Background: Benzodiazepines are the conventional mainstay to manage alcohol withdrawal; however, patients are subsequently at increased risk for poor sleep, cravings, and return to drinking. Research on alternative pharmacologic agents to facilitate safe alcohol withdrawal is scant. Gabapentin is one medication shown in small studies to reduce the need for benzodiazepines in the setting of alcohol withdrawal. The continuation of gabapentin after alcohol withdrawal appears to be safe during early sobriety and may aid in reducing alcohol-related cravings or returning to alcohol consumption. Use of a gabapentin-based, benzodiazepine-sparing protool began in early 2015 by the Mayo Clinic, Rochester, Consultation-Liaison Psychiatry Service. Objective: A retrospective chart review was conducted to detect any safety concerns with use of a gabapentin protocol for alcohol withdrawal syndrome. Methods: Secondary outcomes were derived by comparing a matched cohort of patients who received benzodiazepines for alcohol withdrawal syndrome. Results: Seventy-seven patients had their alcohol withdrawal managed via a gabapentin protocol during the study period. No patients required transfer to a higher level of care or had a documented withdrawal seizure. Length of stay between the gabapentin protocol group and benzodiazepine group were similar. Conclusion: This preliminary data has supported the frequent use of this protocol in the general internal medicine practice and formalization of an institutional order set of this protocol for mild to moderate alcohol withdrawal syndrome. Prospective studies are required to validate findings.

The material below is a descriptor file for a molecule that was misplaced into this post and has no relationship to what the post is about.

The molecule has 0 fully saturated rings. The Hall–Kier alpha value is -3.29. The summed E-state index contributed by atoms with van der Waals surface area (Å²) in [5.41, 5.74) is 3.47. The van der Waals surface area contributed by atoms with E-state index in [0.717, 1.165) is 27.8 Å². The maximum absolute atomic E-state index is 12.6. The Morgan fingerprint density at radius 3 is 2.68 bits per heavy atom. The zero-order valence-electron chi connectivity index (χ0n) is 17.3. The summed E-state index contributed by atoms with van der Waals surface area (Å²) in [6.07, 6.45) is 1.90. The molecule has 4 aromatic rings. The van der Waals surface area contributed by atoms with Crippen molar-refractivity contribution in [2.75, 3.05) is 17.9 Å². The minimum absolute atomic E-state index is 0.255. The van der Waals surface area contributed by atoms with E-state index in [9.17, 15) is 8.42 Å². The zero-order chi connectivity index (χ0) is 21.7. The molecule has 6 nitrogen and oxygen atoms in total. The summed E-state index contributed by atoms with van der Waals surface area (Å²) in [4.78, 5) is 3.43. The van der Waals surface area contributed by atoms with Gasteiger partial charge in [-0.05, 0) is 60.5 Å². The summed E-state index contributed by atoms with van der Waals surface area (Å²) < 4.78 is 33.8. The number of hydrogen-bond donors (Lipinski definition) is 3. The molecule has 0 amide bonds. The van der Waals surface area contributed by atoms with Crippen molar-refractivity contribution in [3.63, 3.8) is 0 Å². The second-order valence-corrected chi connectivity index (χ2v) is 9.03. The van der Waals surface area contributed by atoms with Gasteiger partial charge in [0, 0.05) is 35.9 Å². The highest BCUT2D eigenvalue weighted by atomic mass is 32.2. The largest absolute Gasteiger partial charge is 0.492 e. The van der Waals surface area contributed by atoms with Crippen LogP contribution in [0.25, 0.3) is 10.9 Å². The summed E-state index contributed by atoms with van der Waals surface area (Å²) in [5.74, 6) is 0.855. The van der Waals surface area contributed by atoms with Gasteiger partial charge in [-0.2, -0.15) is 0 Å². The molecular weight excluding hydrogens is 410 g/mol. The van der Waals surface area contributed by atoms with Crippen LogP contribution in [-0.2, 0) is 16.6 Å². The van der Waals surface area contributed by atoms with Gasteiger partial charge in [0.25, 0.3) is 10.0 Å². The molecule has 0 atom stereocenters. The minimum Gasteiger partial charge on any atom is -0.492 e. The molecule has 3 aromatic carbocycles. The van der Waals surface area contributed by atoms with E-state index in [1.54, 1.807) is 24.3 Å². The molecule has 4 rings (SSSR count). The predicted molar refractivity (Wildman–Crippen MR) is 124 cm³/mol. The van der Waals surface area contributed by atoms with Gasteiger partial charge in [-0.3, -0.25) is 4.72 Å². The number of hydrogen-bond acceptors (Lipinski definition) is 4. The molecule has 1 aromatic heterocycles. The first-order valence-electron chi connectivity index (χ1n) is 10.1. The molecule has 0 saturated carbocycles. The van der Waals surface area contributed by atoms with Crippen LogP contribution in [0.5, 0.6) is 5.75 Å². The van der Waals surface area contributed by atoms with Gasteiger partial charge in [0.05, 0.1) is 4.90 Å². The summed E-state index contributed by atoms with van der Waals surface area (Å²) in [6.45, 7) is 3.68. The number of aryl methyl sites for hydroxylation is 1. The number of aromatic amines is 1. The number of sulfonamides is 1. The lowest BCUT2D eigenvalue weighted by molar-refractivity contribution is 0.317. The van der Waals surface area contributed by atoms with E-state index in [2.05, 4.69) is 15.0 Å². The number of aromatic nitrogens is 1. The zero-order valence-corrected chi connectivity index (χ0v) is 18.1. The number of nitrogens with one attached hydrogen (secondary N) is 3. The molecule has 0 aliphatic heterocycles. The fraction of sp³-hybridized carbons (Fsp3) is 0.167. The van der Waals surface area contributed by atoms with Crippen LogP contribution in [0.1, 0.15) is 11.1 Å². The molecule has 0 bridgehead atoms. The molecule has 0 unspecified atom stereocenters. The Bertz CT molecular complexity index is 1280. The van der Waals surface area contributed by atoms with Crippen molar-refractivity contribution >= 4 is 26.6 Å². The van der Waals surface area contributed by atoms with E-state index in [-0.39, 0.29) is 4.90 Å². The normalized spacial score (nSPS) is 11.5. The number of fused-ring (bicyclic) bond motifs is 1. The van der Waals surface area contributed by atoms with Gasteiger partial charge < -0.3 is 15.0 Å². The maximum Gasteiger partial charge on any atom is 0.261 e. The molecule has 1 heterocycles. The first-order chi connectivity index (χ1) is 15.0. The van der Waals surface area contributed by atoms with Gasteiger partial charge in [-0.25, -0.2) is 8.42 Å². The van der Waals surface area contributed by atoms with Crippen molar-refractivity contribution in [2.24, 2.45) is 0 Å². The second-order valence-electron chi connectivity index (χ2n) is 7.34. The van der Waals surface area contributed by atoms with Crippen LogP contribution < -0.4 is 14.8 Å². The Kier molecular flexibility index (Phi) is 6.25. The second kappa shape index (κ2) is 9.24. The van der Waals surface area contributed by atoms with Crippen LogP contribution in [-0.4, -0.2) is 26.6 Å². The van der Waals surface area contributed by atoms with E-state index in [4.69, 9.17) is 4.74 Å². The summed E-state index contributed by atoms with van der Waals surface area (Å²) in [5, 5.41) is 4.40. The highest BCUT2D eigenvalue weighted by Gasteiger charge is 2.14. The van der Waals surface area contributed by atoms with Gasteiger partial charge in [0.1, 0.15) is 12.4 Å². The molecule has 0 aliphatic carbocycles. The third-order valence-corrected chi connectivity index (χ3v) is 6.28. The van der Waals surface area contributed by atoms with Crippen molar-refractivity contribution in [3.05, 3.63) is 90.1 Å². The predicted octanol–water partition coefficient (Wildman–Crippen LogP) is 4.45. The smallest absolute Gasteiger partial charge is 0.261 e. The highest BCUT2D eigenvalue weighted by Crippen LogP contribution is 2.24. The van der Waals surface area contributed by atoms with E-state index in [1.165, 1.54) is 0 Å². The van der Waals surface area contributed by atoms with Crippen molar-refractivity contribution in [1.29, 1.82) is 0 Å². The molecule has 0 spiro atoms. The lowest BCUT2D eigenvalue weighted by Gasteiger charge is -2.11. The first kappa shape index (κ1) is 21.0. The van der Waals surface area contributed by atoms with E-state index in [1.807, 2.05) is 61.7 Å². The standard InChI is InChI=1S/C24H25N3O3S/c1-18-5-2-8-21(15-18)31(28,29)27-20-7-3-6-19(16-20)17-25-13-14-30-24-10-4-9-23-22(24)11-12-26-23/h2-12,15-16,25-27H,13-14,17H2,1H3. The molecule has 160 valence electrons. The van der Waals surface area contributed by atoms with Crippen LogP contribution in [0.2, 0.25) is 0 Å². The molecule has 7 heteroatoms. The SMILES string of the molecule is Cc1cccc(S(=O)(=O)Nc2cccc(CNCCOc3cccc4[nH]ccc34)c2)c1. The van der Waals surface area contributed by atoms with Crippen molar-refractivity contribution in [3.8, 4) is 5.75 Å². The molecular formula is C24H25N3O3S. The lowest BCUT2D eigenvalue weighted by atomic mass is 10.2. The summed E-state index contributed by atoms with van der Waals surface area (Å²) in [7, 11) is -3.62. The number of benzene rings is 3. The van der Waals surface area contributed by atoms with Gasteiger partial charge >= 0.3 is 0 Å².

- Alcohol withdrawal syndrome.